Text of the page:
Consider Florida’s venerable Greenbelt law, which gives tax breaks to owners of “agricultural land.” The law is touted as helping farmers stay farmers and to slow the transformation of farms into built-up land. But for land speculators, it is also a way to reap tax benefits while waiting for development. The Disney Corp., which owns many acres of land in central Florida, reportedly leases land to farmers and gets more than $1 million in tax breaks. Other “farmers” may be even cleverer in taking advantage of the law. A member of the Florida legislature introduced a bill last month to revamp the law, asserting that some speculators in effect use a “rent-a-cow” service to fulfill the loose requirements of "agricultural land." Not surprisingly, the bill seems to have died for this term.
If the idea is to help the traditional farmer, a law surely could be crafted more tightly so as to subsidize only resident farmers who make most of their income from farming. Drawn as broadly as it is leads to the suspicion that the motivation may be less about helping farmers and more about simply slowing development. If so, subsidizing "agricultural land" seems like a rather arbitrary and costly way of limiting new construction.
Thursday, April 20, 2006
What if land use law required you and me -– the average household –- to limit our impact on the environment in the way that big businesses are regulated?
A straightforward and effective method of pollution control is the “best technology” approach, which is an application of the larger idea of “best practices.” If a factory someplace has developed a new way to limit pollution -– say, by a new filter, different raw materials, or a new chemical process – then all competitors in that industry must roughly follow suit.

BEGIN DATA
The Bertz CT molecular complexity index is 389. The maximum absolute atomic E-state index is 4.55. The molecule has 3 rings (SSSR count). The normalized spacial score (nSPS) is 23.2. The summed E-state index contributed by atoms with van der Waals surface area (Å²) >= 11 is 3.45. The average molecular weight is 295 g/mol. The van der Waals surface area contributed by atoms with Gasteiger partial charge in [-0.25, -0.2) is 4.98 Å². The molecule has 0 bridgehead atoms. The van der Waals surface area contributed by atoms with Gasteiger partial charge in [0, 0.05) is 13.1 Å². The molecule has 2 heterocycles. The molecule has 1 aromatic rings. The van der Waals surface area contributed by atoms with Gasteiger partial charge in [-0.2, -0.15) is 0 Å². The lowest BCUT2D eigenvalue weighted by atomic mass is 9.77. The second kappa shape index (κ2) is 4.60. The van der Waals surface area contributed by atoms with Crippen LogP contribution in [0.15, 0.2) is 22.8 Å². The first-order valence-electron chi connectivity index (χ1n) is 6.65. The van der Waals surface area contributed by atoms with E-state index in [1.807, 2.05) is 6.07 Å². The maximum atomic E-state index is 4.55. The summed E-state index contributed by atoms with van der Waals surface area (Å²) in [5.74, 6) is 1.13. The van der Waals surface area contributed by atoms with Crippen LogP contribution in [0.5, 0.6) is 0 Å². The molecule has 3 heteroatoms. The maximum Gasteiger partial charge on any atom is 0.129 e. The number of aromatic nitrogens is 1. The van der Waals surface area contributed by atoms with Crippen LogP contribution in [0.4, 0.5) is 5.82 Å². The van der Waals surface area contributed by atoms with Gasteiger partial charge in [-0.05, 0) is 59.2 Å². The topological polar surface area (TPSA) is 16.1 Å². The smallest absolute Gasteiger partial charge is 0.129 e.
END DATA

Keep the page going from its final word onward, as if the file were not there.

What if “best practices” were applied to household land use? After all, the biggest culprit behind many environmental harms these days are not big factories but the average citizen. Consider three examples.
First, think about lawns. Americans dump thousands of tons of fertilizers and billions of gallons of potable water on their lawns, in the pursuit of suburban perfection. Commercials warn us of the evils of the insidious dollarweed and dandelions invading our acres of grass. What would be a “best practice”? Accept local climate constraints (no bluegrass in Utah or Maine), use water very sparingly (and apply only in the morning), use no fertilizer, and accept some weeds and bald spots.
Next, think about auto usage. Unless one got a variance for a physical infirmity, law could require citizens to walk or bicycle for trips of less than one mile. Indeed, all trips to the ATM or the convenience store might have to be made without a motor vehicle. Such a law would compel local governments to allow for the return of the corner grocer and would ensure demand.